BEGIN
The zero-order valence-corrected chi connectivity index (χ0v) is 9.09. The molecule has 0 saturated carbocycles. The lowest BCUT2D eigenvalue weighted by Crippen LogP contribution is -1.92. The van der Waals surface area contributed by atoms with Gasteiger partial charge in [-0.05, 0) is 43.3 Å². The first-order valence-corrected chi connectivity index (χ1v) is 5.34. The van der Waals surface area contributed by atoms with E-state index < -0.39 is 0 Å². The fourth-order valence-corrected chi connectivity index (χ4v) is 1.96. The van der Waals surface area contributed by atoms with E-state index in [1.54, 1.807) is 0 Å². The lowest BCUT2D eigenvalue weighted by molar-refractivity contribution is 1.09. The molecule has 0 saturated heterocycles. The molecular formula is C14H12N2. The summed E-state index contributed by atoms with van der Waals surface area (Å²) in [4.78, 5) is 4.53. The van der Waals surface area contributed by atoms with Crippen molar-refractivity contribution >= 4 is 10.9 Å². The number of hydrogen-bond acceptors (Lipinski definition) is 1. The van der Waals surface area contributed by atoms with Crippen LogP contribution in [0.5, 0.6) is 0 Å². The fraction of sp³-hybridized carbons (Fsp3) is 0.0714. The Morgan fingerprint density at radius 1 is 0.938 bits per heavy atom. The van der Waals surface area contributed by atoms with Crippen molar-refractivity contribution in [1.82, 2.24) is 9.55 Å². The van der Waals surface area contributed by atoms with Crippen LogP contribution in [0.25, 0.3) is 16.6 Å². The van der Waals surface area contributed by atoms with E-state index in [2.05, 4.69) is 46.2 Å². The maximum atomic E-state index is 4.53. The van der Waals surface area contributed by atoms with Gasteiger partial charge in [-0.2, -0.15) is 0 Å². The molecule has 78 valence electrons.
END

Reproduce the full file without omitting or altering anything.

The zero-order valence-corrected chi connectivity index (χ0v) is 9.09. The molecule has 0 saturated carbocycles. The lowest BCUT2D eigenvalue weighted by Crippen LogP contribution is -1.92. The van der Waals surface area contributed by atoms with Gasteiger partial charge in [-0.05, 0) is 43.3 Å². The first-order valence-corrected chi connectivity index (χ1v) is 5.34. The van der Waals surface area contributed by atoms with E-state index < -0.39 is 0 Å². The fourth-order valence-corrected chi connectivity index (χ4v) is 1.96. The van der Waals surface area contributed by atoms with E-state index in [1.54, 1.807) is 0 Å². The lowest BCUT2D eigenvalue weighted by molar-refractivity contribution is 1.09. The molecule has 0 saturated heterocycles. The molecular formula is C14H12N2. The summed E-state index contributed by atoms with van der Waals surface area (Å²) in [4.78, 5) is 4.53. The van der Waals surface area contributed by atoms with Crippen molar-refractivity contribution >= 4 is 10.9 Å². The number of hydrogen-bond acceptors (Lipinski definition) is 1. The van der Waals surface area contributed by atoms with Crippen LogP contribution in [0.5, 0.6) is 0 Å². The fraction of sp³-hybridized carbons (Fsp3) is 0.0714. The Morgan fingerprint density at radius 1 is 0.938 bits per heavy atom. The van der Waals surface area contributed by atoms with Crippen molar-refractivity contribution in [1.82, 2.24) is 9.55 Å². The van der Waals surface area contributed by atoms with Crippen LogP contribution in [0.25, 0.3) is 16.6 Å². The van der Waals surface area contributed by atoms with E-state index in [2.05, 4.69) is 46.2 Å². The maximum atomic E-state index is 4.53. The van der Waals surface area contributed by atoms with Gasteiger partial charge in [-0.2, -0.15) is 0 Å². The molecule has 78 valence electrons.